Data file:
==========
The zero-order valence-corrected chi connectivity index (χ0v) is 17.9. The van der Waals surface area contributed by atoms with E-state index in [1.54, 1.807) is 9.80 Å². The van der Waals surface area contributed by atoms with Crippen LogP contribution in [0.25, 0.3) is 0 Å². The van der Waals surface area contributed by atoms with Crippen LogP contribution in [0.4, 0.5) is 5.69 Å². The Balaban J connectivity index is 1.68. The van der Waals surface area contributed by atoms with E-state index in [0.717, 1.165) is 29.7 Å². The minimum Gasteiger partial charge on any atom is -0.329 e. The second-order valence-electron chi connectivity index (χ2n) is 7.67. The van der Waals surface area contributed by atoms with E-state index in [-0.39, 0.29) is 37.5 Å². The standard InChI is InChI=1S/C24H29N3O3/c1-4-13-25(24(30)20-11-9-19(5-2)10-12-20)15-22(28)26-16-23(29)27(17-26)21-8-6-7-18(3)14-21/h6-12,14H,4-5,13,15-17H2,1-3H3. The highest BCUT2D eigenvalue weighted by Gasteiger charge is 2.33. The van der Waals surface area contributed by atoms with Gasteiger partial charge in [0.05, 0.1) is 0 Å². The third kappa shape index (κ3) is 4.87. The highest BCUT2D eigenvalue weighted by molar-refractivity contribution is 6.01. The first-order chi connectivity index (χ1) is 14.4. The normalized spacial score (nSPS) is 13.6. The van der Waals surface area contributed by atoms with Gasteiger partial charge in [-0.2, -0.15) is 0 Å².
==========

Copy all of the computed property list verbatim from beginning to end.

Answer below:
The zero-order valence-corrected chi connectivity index (χ0v) is 17.9. The van der Waals surface area contributed by atoms with E-state index in [1.54, 1.807) is 9.80 Å². The van der Waals surface area contributed by atoms with Crippen LogP contribution in [0.25, 0.3) is 0 Å². The van der Waals surface area contributed by atoms with Crippen LogP contribution in [0.4, 0.5) is 5.69 Å². The Balaban J connectivity index is 1.68. The van der Waals surface area contributed by atoms with E-state index in [0.717, 1.165) is 29.7 Å². The minimum Gasteiger partial charge on any atom is -0.329 e. The second-order valence-electron chi connectivity index (χ2n) is 7.67. The van der Waals surface area contributed by atoms with E-state index in [-0.39, 0.29) is 37.5 Å². The standard InChI is InChI=1S/C24H29N3O3/c1-4-13-25(24(30)20-11-9-19(5-2)10-12-20)15-22(28)26-16-23(29)27(17-26)21-8-6-7-18(3)14-21/h6-12,14H,4-5,13,15-17H2,1-3H3. The highest BCUT2D eigenvalue weighted by Gasteiger charge is 2.33. The van der Waals surface area contributed by atoms with Gasteiger partial charge in [0.05, 0.1) is 0 Å². The third kappa shape index (κ3) is 4.87. The highest BCUT2D eigenvalue weighted by molar-refractivity contribution is 6.01. The first-order chi connectivity index (χ1) is 14.4. The normalized spacial score (nSPS) is 13.6. The van der Waals surface area contributed by atoms with Gasteiger partial charge in [-0.2, -0.15) is 0 Å².